Clinton County Attorney Mike Wolf speaks during Monday’s Board of Supervisors meeting about a proposed resolution to prohibit the possession and use of electronic and digital communications devices at the Clinton County Courthouse. The resolution passed on a 2-1 vote. Pictured in the background is Clinton County Auditor Eric Van Lancker.

CLINTON – Possession and use of electronic and digital communications devices are now prohibited inside the Clinton County Courthouse.

The Clinton County Board of Supervisors voted 2-1 Monday to prohibit the possession and use of electronic and digital communication devices inside the courthouse. Supervisors Dan Srp and Jim Irwin Jr. voted in favor of the resolution; Supervisor Tom Determann opposed it.

The resolution says that people inside the courthouse who possess electronic or digital communications devices must return the devices to their vehicles or to another non-public place outside the complex or allow the device to be secured in a locker, if available, at the designated security entry.

The resolution is effective immediately.

Clinton County Sheriff Rick Lincoln said the change was suggested because of one person who continually comes into the courthouse and the new law center and uses a full video recorder. The person used a cell phone camera prior to obtaining the video recorder, Lincoln said.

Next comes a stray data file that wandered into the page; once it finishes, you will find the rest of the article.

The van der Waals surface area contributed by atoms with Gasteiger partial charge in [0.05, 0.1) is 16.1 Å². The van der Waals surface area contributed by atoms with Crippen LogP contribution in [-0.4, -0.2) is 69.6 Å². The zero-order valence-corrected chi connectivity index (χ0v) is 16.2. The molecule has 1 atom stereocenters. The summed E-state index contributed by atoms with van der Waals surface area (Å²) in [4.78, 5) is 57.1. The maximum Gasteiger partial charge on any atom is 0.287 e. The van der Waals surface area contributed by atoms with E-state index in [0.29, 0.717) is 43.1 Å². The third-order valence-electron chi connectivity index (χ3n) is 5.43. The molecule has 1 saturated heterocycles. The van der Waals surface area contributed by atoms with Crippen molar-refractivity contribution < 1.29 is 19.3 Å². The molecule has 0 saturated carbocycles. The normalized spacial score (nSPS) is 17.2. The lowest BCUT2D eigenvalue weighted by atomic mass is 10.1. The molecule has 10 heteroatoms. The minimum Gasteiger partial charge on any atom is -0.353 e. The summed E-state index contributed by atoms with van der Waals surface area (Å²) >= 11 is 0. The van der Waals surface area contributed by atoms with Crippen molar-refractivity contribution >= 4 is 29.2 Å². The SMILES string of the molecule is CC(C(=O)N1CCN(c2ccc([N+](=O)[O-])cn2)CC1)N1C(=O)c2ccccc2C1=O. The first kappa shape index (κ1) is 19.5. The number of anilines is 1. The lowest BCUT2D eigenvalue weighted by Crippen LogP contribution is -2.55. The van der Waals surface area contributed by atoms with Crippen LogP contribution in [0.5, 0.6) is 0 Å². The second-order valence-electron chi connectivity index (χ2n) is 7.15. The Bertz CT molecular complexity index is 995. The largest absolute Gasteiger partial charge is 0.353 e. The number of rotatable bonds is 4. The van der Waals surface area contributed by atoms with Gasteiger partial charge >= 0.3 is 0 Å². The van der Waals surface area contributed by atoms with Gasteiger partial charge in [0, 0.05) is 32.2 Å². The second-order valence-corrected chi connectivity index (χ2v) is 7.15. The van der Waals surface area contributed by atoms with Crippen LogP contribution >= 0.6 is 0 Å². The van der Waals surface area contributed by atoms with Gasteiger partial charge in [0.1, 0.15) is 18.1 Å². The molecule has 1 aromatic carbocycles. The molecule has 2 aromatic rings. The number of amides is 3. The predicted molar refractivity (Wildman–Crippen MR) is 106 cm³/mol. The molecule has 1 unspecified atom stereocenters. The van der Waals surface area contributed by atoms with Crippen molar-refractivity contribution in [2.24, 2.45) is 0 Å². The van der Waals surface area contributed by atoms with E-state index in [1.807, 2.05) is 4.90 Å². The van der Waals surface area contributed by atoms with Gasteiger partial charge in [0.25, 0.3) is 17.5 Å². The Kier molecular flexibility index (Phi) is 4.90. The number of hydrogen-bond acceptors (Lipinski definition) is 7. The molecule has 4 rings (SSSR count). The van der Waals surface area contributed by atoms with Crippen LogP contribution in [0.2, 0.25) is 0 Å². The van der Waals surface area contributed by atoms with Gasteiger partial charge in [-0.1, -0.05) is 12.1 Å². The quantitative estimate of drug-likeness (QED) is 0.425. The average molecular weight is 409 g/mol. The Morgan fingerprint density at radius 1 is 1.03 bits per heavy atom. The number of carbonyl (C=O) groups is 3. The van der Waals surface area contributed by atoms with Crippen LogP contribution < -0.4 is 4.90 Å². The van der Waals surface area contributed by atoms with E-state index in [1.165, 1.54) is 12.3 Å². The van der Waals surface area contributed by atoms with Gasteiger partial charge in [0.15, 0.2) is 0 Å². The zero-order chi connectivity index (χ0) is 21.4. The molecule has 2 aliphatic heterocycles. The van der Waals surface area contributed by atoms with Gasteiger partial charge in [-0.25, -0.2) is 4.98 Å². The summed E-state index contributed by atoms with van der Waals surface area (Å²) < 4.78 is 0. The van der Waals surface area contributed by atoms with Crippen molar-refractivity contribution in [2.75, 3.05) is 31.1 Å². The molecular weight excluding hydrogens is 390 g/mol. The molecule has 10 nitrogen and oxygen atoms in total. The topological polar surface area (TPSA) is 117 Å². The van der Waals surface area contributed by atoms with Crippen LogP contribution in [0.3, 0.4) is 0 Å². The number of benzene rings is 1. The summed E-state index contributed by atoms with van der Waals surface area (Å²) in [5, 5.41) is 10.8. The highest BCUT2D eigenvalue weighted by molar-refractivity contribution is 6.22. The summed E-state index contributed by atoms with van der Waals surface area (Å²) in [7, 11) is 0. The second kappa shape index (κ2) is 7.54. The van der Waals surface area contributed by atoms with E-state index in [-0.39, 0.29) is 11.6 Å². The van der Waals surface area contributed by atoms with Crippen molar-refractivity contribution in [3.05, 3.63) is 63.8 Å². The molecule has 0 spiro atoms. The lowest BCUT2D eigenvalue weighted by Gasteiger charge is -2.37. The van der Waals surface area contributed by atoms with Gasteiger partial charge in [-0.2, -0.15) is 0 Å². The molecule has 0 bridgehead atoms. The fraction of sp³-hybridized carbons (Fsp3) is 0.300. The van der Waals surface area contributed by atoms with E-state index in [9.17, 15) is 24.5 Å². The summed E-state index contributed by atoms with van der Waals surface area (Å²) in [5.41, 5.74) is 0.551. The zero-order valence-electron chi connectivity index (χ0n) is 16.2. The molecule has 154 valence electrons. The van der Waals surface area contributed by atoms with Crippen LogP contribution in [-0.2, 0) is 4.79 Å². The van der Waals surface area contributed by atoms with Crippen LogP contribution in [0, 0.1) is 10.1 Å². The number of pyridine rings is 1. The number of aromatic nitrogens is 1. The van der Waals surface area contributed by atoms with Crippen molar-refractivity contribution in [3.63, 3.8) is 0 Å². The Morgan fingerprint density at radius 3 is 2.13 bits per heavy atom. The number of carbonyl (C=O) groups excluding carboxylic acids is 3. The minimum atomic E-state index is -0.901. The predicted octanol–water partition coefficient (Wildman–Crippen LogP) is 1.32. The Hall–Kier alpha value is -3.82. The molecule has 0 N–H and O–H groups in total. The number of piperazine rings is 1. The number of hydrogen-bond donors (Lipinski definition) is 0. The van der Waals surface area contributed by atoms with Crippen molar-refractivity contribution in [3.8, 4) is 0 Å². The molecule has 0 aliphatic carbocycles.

“We’ve had many people come into my office wanting to file a complaint that they felt they were being harassed while they were just walking through trying to conduct their business or go over to a visitor’s kiosk to visit with a family member or someone in the jail, where the individual would stand there and try to record their conversation,” Lincoln said.

Clinton County Attorney Mike Wolf said juveniles enter and exit the courthouse for juvenile cases with sensitive issues. Children are in the courthouse for Child in Need of Assistance cases. They deserve the confidentiality that the law provides, Wolf said.

“We’re dealing with people that are literally shaking,” Wolf said. “Their hands are shaking, and so forth, from the fact that the unwanted recording that can occur and has occurred there. And how they’ve tried to escape or flee. And we shouldn’t have the public feel that they have an unsafe environment in which to conduct their court business.”

Lincoln said he was reluctant not to allow cell phones in the courthouse law center facility because cell phones are an everyday device for people. Taking their cell phones to their vehicles is inconvenient, especially for people who rode bicycles or buses to the site, Lincoln said.

“I had proposed that maybe we could buy a set of small lockers to temporarily set up where we would put the cell phone recording device into that locker, give the person the key, and then they could get it on their way back out,” Lincoln said.

“So that would limit the inconvenience to those folks. That was my big tripping point,” Lincoln said.

Determann asked if the county could simply prohibit videotaping rather than banning cell phones in the courthouse. He said he has been in courthouses in Scott County, Iowa and Whiteside County, Illinois, and the restriction is unpleasant for people.

Wolf said that banning the devices for security reasons is easier to defend legally than banning the use of them.